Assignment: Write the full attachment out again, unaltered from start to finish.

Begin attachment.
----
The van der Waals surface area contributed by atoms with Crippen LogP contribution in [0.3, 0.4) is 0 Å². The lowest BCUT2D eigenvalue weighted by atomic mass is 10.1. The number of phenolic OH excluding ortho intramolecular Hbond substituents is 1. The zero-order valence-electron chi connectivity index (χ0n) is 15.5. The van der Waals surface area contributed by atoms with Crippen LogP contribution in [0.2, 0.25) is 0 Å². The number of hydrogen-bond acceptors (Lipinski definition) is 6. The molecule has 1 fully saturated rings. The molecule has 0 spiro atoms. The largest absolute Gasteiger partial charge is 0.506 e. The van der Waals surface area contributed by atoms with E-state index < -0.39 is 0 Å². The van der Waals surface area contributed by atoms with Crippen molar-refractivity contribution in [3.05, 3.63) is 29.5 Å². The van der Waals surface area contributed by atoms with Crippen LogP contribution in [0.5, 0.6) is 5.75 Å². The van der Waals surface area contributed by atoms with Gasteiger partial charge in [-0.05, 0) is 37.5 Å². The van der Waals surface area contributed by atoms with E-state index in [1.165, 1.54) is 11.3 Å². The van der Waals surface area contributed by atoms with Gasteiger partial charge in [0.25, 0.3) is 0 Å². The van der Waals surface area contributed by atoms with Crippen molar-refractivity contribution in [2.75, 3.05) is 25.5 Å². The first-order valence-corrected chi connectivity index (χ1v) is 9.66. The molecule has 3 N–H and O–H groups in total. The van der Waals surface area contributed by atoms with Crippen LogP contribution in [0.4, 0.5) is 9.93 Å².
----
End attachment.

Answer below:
The van der Waals surface area contributed by atoms with Crippen LogP contribution in [0.3, 0.4) is 0 Å². The lowest BCUT2D eigenvalue weighted by atomic mass is 10.1. The number of phenolic OH excluding ortho intramolecular Hbond substituents is 1. The zero-order valence-electron chi connectivity index (χ0n) is 15.5. The van der Waals surface area contributed by atoms with Crippen LogP contribution in [0.2, 0.25) is 0 Å². The number of hydrogen-bond acceptors (Lipinski definition) is 6. The molecule has 1 fully saturated rings. The molecule has 0 spiro atoms. The largest absolute Gasteiger partial charge is 0.506 e. The van der Waals surface area contributed by atoms with E-state index < -0.39 is 0 Å². The van der Waals surface area contributed by atoms with Crippen molar-refractivity contribution in [3.05, 3.63) is 29.5 Å². The van der Waals surface area contributed by atoms with Crippen LogP contribution in [0.5, 0.6) is 5.75 Å². The van der Waals surface area contributed by atoms with Gasteiger partial charge in [-0.05, 0) is 37.5 Å². The van der Waals surface area contributed by atoms with E-state index in [1.165, 1.54) is 11.3 Å². The van der Waals surface area contributed by atoms with Gasteiger partial charge in [0.25, 0.3) is 0 Å². The van der Waals surface area contributed by atoms with Crippen molar-refractivity contribution in [2.75, 3.05) is 25.5 Å². The first-order valence-corrected chi connectivity index (χ1v) is 9.66. The molecule has 3 N–H and O–H groups in total. The van der Waals surface area contributed by atoms with Crippen LogP contribution in [0.4, 0.5) is 9.93 Å².